The future of education, according to McGraw-Hill — from edcetera.com by Kirsten Winkler

Excerpt:

Certainly, there needed to be a set of skills defined to call a student college-ready, but the path of how to achieve these fixed goals should be an individual one that allows students to go after their interests and respects their individual talents. Students shouldn’t be in the same grade when they’re not on the same level. What we’re talking about is a flexible system that would depend on when a student is ready rather than when a curriculum defines they’re ready.

Such a more flexible model is inspired by some of the things that are happening in higher education already. This is a great example of how innovation taken from higher ed is making its way into high schools.

Vinet Madan used a nice metaphor when he explained this approach in our interview. It’s like the decision to take either the scenic route by the coast or the highway to get to your goal. Ultimately, both routes will take you to the destination, it’s just a personal preference.

Also see:

California State University selects Pearson to launch Cal State Online — from PRWeb.com
Fully online program to increase access to higher education for students.

Excerpt:

The California State University, the nation’s largest four-year university system, has selected Pearson to launch Cal State Online, a fully online program designed to increase access to higher education. Cal State Online will launch in January 2013 with a selection of undergraduate degree completion and professional master’s programs, leveraging the multitude of programs currently available across the CSU.

 

Also see:

Key quote/lesson from “How Barnes & Noble destroyed itself” — from fool.com by John Maxfield

An unnecessary tragedy
What makes B&N’s story tragic from a shareholder’s and book-lover’s perspective is that it wasn’t inevitable. The company would be in an entirely different position if its leadership hadn’t pooh-poohed online retail in the late 1990s, when the now-dominant Amazon was in its infancy. Consider this from its 1998 annual report: “Although it is clear the World Wide Web, with its profound possibilities, will become a major component of the future of bookselling and publishing, we believe retail bookstores will remain the foundation of our industry . . . shopping and browsing in a bookstore is an irreplaceable experience, and it is woven securely into the fabric of our American culture [emphasis added].”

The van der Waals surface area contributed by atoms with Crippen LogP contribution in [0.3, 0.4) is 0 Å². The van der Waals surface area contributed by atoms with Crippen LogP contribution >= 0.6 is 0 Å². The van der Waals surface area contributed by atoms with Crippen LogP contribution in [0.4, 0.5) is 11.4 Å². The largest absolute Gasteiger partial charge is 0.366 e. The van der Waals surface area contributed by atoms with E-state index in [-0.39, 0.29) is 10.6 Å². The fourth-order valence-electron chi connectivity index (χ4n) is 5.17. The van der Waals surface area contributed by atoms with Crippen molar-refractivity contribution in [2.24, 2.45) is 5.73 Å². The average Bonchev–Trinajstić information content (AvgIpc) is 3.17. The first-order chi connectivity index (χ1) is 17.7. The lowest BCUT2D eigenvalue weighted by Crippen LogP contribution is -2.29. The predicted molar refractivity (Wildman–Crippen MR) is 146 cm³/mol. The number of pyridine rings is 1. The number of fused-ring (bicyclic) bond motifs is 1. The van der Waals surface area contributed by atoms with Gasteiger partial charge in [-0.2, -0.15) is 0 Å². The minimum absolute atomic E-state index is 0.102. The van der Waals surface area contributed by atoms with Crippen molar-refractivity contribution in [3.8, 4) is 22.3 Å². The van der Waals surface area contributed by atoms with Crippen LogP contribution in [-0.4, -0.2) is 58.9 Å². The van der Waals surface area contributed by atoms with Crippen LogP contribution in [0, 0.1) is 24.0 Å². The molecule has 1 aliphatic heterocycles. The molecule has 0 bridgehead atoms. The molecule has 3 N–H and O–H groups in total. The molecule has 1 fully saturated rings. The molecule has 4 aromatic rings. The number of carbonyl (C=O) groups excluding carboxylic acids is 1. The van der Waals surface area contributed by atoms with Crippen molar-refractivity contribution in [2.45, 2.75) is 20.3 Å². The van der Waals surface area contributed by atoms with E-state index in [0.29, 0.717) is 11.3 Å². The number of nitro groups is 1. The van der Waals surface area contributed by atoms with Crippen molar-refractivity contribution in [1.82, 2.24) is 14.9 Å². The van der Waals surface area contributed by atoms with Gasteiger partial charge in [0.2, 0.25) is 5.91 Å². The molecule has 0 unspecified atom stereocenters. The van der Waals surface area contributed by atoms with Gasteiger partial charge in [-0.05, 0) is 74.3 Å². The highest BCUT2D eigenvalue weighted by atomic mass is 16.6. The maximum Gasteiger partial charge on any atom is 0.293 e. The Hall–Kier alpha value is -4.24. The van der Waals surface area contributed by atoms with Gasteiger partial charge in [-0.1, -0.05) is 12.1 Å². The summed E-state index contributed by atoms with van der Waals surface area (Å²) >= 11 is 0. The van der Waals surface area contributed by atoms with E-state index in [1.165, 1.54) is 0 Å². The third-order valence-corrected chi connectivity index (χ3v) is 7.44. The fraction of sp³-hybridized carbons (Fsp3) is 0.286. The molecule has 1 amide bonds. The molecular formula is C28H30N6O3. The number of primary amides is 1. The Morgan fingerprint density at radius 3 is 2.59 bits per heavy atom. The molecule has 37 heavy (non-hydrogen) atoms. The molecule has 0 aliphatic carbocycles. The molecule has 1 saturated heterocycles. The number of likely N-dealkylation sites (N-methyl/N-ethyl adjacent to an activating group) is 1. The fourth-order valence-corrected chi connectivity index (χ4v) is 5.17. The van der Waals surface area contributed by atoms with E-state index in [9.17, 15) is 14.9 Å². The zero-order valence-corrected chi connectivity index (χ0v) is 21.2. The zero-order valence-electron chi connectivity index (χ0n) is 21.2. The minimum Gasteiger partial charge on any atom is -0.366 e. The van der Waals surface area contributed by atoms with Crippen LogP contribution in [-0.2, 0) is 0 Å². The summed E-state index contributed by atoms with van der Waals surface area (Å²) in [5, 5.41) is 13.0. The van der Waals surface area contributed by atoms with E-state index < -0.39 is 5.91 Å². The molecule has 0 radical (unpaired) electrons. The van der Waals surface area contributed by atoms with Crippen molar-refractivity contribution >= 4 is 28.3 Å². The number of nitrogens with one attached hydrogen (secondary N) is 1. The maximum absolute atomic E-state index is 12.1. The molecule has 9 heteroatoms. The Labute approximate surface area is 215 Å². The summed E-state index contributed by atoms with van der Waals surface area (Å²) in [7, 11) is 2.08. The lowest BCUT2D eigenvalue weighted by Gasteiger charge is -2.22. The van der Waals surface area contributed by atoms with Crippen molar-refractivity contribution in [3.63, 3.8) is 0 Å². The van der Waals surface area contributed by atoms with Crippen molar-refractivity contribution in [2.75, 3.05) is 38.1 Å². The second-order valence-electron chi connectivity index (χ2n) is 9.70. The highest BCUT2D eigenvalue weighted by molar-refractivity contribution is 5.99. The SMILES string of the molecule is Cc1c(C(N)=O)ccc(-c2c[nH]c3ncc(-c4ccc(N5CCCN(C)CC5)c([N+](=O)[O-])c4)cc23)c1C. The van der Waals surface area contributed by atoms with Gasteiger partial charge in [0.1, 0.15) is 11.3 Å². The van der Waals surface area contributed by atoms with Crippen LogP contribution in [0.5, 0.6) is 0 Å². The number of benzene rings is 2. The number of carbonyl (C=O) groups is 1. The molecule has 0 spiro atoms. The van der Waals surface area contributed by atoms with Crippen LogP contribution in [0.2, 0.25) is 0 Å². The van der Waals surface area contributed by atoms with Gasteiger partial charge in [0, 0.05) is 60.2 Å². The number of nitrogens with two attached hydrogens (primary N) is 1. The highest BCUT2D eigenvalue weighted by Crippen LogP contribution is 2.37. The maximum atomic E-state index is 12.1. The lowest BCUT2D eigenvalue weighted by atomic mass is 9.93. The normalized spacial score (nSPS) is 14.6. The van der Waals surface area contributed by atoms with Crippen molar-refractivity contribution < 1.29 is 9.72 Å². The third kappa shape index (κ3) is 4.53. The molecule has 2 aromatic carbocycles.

From DSC:
I love going to B&N; sipping some coffee and reading a book. So don’t get me wrong, I really enjoy the physical experience of going to a bookstore. But the lesson for higher ed — as well as for the corporate world — is that technology cannot be pooh-poohed and shoved aside.  Those who do so will be very sorry that they chose that route. There can be danger in pursuing the status quo.

How about your organization…is there solid representation of technology on your board/executive suite/leadership team?

My last thought here relates to my posting  What happens in our hearts has very practical, relevant implications in our daily lives

In 2009, the company paid its chairman of the board, Len Riggio, nearly $600 million for B&N College, an amalgamation of campus-based bookstores that controlled the rights to the parent company’s trade name and was then owned by Riggio and his wife.

At the time, it looked like a classic covetous overreach by an executive to extract capital without selling shares. When all that’s left of B&N is a Harvard case study, however, my guess is that this blatant display of avarice and disregard for minority shareholders will be characterized more ominously as the proverbial straw that broke the camel’s back.

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Also relevant here:

The Complete Parent’s List of Education Hashtags on Twitter — from onlinecollege.org
Excerpt:

As a parent, it’s important to be a part of the discussion about education. Informed parents can make a difference, not just in the lives of their own children, but in schools, policy, and more. You can stay in the loop and contribute your opinion by taking part in these chats and using these hashtags. Check out our list, and you’ll find more than 30 of the most relevant and useful hashtags for parents interested in education today.

10 College Business Incubators We’re Most Excited About — from bestcollegesonline.com
Excerpt:

College campuses are ripe with innovation, as students grow through education and experimentation in school. To help foster this innovation, many colleges and universities have opened business incubators, helping students and others in their community to help make their innovative dreams a reality. Whether they’re offering tricked-out labs or incredible funding opportunities, these incubators offer a great opportunity for students who are smart (and lucky!) enough to participate. Follow along as we explore 10 of the most exciting college business incubators around today, and be sure to share your own favorites in the comments.

The 10 Biggest Breakthroughs in the Science of Learning — from Online PHD Programs
Excerpt: